During the pandemic-spurred housing boom, Zillow Offers emerged as a particularly aggressive iBuyer, or instant buyer, of homes in Sun Belt markets, offering homeowners more than the market value of their properties, with no catch. Zillow has now conceded that it has been paying too much for properties, even in a market characterized by soaring home values. Saying it had lost $1 billion on iBuying, Zillow has shut down its Zillow Offers unit.
“We’ve determined the unpredictability in forecasting home prices far exceeds what we anticipated and continuing to scale Zillow Offers would result in too much earnings and balance-sheet volatility,” Chief Executive Rich Barton said.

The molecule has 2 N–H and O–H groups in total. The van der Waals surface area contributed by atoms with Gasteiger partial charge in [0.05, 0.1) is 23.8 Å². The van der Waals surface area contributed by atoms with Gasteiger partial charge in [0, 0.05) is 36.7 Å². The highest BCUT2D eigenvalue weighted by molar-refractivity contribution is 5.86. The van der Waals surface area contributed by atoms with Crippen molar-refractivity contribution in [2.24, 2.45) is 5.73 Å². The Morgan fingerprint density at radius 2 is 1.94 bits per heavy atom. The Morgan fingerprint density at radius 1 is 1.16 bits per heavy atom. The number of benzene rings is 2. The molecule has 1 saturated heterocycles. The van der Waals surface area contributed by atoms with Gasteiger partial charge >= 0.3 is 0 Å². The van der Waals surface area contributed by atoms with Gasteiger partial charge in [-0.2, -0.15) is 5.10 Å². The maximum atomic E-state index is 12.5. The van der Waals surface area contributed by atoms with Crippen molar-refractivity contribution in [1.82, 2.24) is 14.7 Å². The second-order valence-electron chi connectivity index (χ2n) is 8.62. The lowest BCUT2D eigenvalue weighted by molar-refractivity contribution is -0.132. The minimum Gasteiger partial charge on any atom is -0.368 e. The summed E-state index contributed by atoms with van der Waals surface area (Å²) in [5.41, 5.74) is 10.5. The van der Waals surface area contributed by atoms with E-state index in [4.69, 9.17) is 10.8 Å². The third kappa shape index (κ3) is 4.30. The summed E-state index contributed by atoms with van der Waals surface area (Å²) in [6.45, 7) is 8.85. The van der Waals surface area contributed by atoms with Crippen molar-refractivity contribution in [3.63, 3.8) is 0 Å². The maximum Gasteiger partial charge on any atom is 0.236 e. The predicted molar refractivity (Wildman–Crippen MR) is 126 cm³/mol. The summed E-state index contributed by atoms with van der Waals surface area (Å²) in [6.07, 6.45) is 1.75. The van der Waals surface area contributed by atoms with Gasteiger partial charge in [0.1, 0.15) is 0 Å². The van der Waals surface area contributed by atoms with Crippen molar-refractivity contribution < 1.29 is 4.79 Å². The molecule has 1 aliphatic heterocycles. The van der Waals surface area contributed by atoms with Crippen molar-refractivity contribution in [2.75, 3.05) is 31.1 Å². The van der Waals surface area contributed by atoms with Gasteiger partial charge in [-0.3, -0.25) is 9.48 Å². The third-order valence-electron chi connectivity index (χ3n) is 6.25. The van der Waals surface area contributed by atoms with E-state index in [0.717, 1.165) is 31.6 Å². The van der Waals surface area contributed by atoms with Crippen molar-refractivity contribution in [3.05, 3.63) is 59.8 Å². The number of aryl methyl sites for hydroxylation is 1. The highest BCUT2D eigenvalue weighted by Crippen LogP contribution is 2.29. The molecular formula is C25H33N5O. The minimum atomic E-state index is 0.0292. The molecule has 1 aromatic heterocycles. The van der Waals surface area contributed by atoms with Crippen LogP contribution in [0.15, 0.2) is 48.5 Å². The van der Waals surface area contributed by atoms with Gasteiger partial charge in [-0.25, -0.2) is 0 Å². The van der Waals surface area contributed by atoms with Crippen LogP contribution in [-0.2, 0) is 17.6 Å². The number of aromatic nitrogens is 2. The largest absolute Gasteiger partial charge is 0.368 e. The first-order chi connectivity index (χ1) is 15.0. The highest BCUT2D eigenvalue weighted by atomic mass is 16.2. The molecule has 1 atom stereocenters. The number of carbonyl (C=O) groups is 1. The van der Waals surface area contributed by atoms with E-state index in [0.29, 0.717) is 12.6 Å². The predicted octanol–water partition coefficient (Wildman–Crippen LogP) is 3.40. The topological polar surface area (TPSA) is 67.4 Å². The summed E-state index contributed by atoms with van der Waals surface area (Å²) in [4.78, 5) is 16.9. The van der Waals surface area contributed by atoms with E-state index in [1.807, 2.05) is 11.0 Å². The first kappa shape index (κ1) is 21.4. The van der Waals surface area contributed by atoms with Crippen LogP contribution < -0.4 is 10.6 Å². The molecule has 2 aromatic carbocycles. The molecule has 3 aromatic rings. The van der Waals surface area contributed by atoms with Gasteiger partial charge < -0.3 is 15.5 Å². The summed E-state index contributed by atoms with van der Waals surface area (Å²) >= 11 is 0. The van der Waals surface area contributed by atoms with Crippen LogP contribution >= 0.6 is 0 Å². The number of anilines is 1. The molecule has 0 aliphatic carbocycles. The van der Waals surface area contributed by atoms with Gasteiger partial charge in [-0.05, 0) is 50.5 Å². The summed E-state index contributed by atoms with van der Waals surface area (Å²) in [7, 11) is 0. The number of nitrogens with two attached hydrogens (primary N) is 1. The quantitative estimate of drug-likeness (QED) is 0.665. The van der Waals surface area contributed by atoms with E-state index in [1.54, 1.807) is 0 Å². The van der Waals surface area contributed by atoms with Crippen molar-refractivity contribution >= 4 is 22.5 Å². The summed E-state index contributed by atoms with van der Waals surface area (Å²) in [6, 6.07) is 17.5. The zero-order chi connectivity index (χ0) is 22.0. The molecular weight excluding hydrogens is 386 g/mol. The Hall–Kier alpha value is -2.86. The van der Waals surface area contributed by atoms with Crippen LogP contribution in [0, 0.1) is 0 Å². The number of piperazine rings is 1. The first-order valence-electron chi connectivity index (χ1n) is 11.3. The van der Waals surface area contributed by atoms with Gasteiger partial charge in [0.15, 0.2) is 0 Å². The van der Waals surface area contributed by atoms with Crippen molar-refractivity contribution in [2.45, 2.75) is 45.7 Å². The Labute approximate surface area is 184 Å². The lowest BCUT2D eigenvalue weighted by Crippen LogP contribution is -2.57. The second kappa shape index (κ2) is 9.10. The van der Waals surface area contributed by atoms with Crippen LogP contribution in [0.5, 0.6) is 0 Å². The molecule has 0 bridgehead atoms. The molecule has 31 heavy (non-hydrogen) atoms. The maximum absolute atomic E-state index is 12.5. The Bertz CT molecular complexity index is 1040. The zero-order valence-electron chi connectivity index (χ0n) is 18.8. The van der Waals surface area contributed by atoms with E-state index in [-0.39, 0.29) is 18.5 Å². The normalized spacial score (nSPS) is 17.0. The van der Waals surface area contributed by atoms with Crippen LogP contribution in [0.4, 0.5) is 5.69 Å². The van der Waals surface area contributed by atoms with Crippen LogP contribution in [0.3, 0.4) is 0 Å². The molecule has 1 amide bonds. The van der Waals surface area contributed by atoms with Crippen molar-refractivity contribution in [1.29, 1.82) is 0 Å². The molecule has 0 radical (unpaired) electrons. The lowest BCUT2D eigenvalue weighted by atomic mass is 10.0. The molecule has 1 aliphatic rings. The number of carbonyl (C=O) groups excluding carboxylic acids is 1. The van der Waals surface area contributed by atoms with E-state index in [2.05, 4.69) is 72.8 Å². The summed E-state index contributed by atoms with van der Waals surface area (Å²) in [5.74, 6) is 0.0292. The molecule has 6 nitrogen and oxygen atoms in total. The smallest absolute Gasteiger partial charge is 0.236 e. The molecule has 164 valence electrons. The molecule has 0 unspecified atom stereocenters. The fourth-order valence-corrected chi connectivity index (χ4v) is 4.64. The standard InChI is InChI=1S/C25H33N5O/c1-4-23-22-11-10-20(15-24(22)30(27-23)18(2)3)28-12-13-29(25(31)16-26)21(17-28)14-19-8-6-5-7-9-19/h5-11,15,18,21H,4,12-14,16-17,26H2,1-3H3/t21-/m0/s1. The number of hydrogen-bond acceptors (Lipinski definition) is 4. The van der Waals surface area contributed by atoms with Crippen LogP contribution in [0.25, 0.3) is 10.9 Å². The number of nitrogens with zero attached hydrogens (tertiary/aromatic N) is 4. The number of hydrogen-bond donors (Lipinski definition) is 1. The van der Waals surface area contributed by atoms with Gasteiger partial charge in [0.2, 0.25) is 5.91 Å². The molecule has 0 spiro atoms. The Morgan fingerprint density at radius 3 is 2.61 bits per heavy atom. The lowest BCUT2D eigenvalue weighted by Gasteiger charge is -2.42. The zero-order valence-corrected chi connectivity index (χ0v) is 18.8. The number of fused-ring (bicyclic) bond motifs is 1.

Zillow used an algorithm to make home price estimates, called the “Zestimate,” and determine what it would pay home sellers.
Are Zestimates accurate?
Zestimates are somewhat like the National Hurricane Center’s projection for a hurricane’s path: both provide a single price or point, but those prices and points are actually the median of a range.